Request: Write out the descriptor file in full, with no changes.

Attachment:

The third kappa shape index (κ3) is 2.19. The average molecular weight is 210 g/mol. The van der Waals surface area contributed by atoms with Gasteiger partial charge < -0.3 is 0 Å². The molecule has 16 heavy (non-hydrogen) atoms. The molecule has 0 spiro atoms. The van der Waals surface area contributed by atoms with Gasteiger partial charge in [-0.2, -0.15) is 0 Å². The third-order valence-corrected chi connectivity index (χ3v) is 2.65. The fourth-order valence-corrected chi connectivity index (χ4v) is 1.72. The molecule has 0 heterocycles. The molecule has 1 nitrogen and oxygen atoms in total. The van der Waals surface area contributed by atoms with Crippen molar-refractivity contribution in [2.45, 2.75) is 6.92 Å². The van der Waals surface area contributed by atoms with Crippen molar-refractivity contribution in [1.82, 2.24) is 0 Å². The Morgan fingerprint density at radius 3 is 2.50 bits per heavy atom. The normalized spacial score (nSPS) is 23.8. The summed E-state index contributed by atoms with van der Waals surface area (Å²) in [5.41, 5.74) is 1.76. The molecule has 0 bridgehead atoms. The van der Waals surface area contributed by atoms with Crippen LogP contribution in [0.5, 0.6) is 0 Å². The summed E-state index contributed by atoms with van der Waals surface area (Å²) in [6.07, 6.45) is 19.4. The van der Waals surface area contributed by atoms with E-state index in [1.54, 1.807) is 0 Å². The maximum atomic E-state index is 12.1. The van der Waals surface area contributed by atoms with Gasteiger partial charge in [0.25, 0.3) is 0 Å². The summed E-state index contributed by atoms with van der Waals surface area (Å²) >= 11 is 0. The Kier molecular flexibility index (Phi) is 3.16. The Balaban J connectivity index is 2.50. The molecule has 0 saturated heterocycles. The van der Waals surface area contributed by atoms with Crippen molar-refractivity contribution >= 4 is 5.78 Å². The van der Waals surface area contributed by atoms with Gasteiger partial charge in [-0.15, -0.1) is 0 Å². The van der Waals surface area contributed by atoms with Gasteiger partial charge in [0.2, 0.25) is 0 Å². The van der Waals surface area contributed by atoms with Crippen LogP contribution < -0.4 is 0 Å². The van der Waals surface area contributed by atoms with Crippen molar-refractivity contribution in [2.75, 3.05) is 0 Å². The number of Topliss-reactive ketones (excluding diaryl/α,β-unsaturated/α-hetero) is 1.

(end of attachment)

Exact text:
The third kappa shape index (κ3) is 2.19. The average molecular weight is 210 g/mol. The van der Waals surface area contributed by atoms with Gasteiger partial charge < -0.3 is 0 Å². The molecule has 16 heavy (non-hydrogen) atoms. The molecule has 0 spiro atoms. The van der Waals surface area contributed by atoms with Gasteiger partial charge in [-0.2, -0.15) is 0 Å². The third-order valence-corrected chi connectivity index (χ3v) is 2.65. The fourth-order valence-corrected chi connectivity index (χ4v) is 1.72. The molecule has 0 heterocycles. The molecule has 1 nitrogen and oxygen atoms in total. The van der Waals surface area contributed by atoms with Crippen molar-refractivity contribution in [2.45, 2.75) is 6.92 Å². The van der Waals surface area contributed by atoms with Crippen molar-refractivity contribution in [1.82, 2.24) is 0 Å². The Morgan fingerprint density at radius 3 is 2.50 bits per heavy atom. The normalized spacial score (nSPS) is 23.8. The summed E-state index contributed by atoms with van der Waals surface area (Å²) in [5.41, 5.74) is 1.76. The molecule has 0 bridgehead atoms. The van der Waals surface area contributed by atoms with Crippen LogP contribution in [0.5, 0.6) is 0 Å². The summed E-state index contributed by atoms with van der Waals surface area (Å²) in [6.07, 6.45) is 19.4. The van der Waals surface area contributed by atoms with E-state index in [1.54, 1.807) is 0 Å². The maximum atomic E-state index is 12.1. The van der Waals surface area contributed by atoms with Gasteiger partial charge in [0.25, 0.3) is 0 Å². The summed E-state index contributed by atoms with van der Waals surface area (Å²) >= 11 is 0. The Kier molecular flexibility index (Phi) is 3.16. The Balaban J connectivity index is 2.50. The molecule has 0 saturated heterocycles. The van der Waals surface area contributed by atoms with Crippen molar-refractivity contribution >= 4 is 5.78 Å². The van der Waals surface area contributed by atoms with Gasteiger partial charge in [-0.15, -0.1) is 0 Å². The van der Waals surface area contributed by atoms with Gasteiger partial charge in [0.2, 0.25) is 0 Å². The van der Waals surface area contributed by atoms with Crippen LogP contribution < -0.4 is 0 Å². The van der Waals surface area contributed by atoms with Crippen molar-refractivity contribution in [2.75, 3.05) is 0 Å². The number of Topliss-reactive ketones (excluding diaryl/α,β-unsaturated/α-hetero) is 1.